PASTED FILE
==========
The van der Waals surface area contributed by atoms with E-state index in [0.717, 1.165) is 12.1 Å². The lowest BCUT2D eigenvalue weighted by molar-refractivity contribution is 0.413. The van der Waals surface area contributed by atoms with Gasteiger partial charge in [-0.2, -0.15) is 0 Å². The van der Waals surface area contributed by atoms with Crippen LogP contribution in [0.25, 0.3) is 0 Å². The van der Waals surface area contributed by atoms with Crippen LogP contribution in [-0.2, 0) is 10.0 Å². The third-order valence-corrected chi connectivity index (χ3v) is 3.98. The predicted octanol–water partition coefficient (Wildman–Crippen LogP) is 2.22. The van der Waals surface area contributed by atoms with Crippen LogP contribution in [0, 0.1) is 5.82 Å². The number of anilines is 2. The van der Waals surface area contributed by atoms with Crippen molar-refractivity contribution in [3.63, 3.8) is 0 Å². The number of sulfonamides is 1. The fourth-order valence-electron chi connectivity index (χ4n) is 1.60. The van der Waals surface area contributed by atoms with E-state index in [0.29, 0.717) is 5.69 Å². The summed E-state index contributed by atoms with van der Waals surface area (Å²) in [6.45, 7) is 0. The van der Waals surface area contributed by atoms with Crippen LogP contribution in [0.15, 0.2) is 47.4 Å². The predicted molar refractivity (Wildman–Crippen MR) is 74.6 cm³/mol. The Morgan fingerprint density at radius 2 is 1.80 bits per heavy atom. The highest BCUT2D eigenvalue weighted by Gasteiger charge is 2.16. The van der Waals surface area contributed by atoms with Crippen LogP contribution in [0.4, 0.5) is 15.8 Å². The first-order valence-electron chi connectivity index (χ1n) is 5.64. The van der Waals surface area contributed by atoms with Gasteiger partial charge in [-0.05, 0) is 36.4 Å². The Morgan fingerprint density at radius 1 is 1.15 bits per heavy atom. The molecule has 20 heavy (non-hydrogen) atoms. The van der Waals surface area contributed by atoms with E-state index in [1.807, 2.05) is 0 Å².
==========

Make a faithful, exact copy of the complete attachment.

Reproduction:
The van der Waals surface area contributed by atoms with E-state index in [0.717, 1.165) is 12.1 Å². The lowest BCUT2D eigenvalue weighted by molar-refractivity contribution is 0.413. The van der Waals surface area contributed by atoms with Gasteiger partial charge in [-0.2, -0.15) is 0 Å². The van der Waals surface area contributed by atoms with Crippen LogP contribution in [0.25, 0.3) is 0 Å². The van der Waals surface area contributed by atoms with Crippen LogP contribution in [-0.2, 0) is 10.0 Å². The third-order valence-corrected chi connectivity index (χ3v) is 3.98. The predicted octanol–water partition coefficient (Wildman–Crippen LogP) is 2.22. The van der Waals surface area contributed by atoms with Crippen LogP contribution in [0, 0.1) is 5.82 Å². The number of anilines is 2. The van der Waals surface area contributed by atoms with Crippen molar-refractivity contribution in [3.63, 3.8) is 0 Å². The number of sulfonamides is 1. The fourth-order valence-electron chi connectivity index (χ4n) is 1.60. The van der Waals surface area contributed by atoms with E-state index in [0.29, 0.717) is 5.69 Å². The summed E-state index contributed by atoms with van der Waals surface area (Å²) in [6.45, 7) is 0. The van der Waals surface area contributed by atoms with Crippen LogP contribution in [0.15, 0.2) is 47.4 Å². The predicted molar refractivity (Wildman–Crippen MR) is 74.6 cm³/mol. The Morgan fingerprint density at radius 2 is 1.80 bits per heavy atom. The highest BCUT2D eigenvalue weighted by Gasteiger charge is 2.16. The van der Waals surface area contributed by atoms with Crippen LogP contribution in [0.4, 0.5) is 15.8 Å². The first-order valence-electron chi connectivity index (χ1n) is 5.64. The van der Waals surface area contributed by atoms with Gasteiger partial charge in [-0.05, 0) is 36.4 Å². The Morgan fingerprint density at radius 1 is 1.15 bits per heavy atom. The molecule has 20 heavy (non-hydrogen) atoms. The van der Waals surface area contributed by atoms with E-state index in [1.807, 2.05) is 0 Å².